CRUISING, CRUISE SHIPS & THE CORONA VIRUS 10/10/2020
CRUISING, CRUISE SHIPS & THE CORONA VIRUS
WEEKLY NEWS & UPDATES
from Bill Miller
Oct 10th 2020
Mon Oct 5th: Update from Turkey: Never before seen – 5 liners, each very big and over 70,000 tons – are in the process of being scrapped at Aliaga in Turkey. A big container ship is to the left. Sadly, more idle & older cruise ships are expected to finish their days.
Tue Oct 6th From Out in Singapore: The Singapore Tourism Board has announced its plans to allow cruise lines to embark on “cruises to nowhere”. With many international cruise lines banned from docking in Singapore since March due to the coronavirus, the new plans would allow 50% of the original passenger intake. It comes just days after Singapore Airlines canceled its proposed “flight to nowhere” sightseeing tours following criticism.
High Hopes! Cruise line leaders voiced optimism about sailing from the US this year with many safety layers in place and a commitment to 100% testing of all passengers and crew.
And Those Buffets! Cruise lines won’t be operating buffets as we know them for quite some time, thanks to the new coronavirus. Most major cruise lines already have announced plans to temporarily stop self-service buffet dining on ships as a safety measure.
Wed Oct 7th Plans at Royal Caribbean: Royal Caribbean is said to be calling employees back to work in South Florida, and is also rumored to be planning test cruises with crew posing as passengers. Early sailings open to guests may see the Navigator of the Seas and Mariner of the Seas, two of the company’s recently-refurbished ships, sail short cruises from South Florida to the line’s private island, CocoCay.
Back to Those Buffets! The answer varies by cruise line. In many cases, the buffet is still going to be a dining option – but it will be different. In other words, it will no longer be a free-for-all where you grab what you want yourself.
Thu Oct 8th: In the Days & Months Ahead! From Frederick Pillsbury: Surprisingly, despite the negative press the cruise industry has received during the pandemic, more than 66% of 30,000 respondents to a recent survey still plan to cruise within three years of cruise lines resuming operations, with only 6% saying they will not cruise and 28% now undecided.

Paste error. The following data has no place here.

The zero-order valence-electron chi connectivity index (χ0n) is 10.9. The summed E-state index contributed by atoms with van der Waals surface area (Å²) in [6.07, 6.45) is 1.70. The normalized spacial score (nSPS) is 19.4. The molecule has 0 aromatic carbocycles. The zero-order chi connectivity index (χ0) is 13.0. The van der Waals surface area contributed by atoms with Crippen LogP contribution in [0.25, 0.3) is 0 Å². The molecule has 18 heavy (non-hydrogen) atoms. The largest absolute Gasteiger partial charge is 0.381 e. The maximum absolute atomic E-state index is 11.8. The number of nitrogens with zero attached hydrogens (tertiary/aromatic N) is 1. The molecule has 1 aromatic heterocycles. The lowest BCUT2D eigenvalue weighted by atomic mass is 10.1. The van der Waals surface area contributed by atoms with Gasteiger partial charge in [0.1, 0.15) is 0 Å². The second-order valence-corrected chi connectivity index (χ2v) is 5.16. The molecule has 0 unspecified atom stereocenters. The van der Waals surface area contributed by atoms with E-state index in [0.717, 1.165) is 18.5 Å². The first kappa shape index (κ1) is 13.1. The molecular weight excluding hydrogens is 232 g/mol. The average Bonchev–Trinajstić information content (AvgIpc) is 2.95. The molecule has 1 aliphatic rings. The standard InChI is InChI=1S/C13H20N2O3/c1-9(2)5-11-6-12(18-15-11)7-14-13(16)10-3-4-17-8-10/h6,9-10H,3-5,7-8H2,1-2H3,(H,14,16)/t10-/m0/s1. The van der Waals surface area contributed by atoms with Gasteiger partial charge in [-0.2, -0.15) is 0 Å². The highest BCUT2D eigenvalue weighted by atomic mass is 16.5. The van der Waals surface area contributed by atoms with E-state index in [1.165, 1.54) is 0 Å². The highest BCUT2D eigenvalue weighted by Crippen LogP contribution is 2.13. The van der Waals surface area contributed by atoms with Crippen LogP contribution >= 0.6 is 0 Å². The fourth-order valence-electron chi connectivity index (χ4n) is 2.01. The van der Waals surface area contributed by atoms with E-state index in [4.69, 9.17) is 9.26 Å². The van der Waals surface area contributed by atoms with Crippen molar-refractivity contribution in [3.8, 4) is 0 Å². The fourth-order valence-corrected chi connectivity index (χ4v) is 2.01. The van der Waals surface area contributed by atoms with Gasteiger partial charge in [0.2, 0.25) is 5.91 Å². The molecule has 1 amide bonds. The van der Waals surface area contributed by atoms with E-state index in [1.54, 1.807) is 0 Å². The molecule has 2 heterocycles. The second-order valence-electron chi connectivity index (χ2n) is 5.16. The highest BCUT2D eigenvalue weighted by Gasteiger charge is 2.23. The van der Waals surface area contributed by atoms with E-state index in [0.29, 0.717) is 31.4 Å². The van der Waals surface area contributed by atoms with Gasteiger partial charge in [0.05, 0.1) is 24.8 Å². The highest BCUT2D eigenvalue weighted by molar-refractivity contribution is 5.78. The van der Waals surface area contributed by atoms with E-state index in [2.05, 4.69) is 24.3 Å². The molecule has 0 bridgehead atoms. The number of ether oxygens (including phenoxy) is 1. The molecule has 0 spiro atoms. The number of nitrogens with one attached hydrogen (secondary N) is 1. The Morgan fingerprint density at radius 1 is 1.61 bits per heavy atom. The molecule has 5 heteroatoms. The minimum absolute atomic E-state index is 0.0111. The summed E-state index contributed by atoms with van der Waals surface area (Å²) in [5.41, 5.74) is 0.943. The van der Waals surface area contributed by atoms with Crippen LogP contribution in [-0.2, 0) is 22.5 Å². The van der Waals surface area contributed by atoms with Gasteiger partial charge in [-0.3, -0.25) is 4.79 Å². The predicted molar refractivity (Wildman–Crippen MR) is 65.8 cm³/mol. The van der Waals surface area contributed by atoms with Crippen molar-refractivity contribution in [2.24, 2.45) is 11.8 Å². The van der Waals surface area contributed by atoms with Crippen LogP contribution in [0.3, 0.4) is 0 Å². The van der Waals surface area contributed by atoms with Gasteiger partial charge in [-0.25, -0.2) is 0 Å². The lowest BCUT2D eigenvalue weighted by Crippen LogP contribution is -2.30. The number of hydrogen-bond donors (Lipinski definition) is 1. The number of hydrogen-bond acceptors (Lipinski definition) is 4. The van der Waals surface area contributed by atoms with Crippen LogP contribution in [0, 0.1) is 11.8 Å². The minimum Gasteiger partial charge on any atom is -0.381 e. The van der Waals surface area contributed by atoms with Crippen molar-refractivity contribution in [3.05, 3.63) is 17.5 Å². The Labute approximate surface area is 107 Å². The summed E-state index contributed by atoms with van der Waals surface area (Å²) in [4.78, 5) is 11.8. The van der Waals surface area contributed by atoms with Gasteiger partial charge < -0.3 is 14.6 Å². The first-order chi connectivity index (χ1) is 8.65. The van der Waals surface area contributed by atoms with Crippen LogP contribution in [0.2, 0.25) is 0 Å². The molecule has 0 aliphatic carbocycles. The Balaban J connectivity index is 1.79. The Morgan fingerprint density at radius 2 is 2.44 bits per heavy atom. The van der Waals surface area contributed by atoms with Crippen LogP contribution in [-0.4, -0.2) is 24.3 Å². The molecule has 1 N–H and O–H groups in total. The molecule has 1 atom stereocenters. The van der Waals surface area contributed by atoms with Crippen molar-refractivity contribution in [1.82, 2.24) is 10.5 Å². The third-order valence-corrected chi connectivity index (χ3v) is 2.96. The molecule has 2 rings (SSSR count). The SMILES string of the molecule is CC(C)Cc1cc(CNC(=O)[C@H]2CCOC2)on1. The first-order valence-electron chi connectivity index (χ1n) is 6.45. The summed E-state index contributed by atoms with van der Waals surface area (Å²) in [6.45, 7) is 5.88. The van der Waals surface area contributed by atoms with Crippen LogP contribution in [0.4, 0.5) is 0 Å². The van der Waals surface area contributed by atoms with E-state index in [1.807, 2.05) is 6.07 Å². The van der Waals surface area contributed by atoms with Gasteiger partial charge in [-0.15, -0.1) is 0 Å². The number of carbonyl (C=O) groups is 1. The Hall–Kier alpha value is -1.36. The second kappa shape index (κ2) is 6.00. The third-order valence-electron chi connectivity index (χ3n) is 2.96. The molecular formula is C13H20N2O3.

Inducements: Getting passengers back onboard, Carnival and most other cruise lines are offering extraordinary discounts. For a Jan trip from Galvestion, Carnival is offering as much as an 84% discount in fares plus added incentives such as stateroom upgrades.
Fri Oct 9th Start Up! Dream Cruises and Royal Caribbean International have been given the nod to start operations from Singapore. The World Dream is expected back in service in early November with the Quantum of the Seas following in December, both offering short cruises. Dream Cruises has announced it is offering a series of brand new two and three-night “Super Seacation” experience for Singapore residents during the school and year-end holidays.
Bailout! Genting Hong Kong is set to receive 193 million euros from the German government as part of a bailout package for MV Werften, a consortium of shipyards the company owns in Germany. With work suspended at MV Werften, the funds will allow Genting to continue construction on the Crystal Endeavor, which is set for a 2021 launch, as well as the giant Global Dream, now set to debut in 2022. Following those two ships, the yard is expected to build sisters to the Crystal Endeavor, a sister to the Global Dream, as well as ocean-going ships for Crystal Cruises.
Building Ships! Generally, the market for new orders – for cruise ships as well as container ships & tankers – has slumped. Some say as much as 50% and experts predict it will take several years to revive. Below the 50-year difference in the size of oil tankers.
India: Recently formed Jalesh Cruises has gone bust. They operated a single ship, the 70,000-ton Karnika, on cruises from Mumbai. The 1,900-bed ship, built in 1990, had been the Crown Princess of Princess Cruises and later the A’Rosa Blu, AIDAblu and finally P&O Australia’s Pacific Dawn.
Crammed Tightly Together! Yet another view of busy if destructive times at Aliaga in Turkey. It shows over 400,000 tons of passenger shipping.
BUT YES, CRUISING WILL RETURN!
Cruising to Havana 1939
Continued best thanks to our friends, readers, reporters & those faraway “secret agents”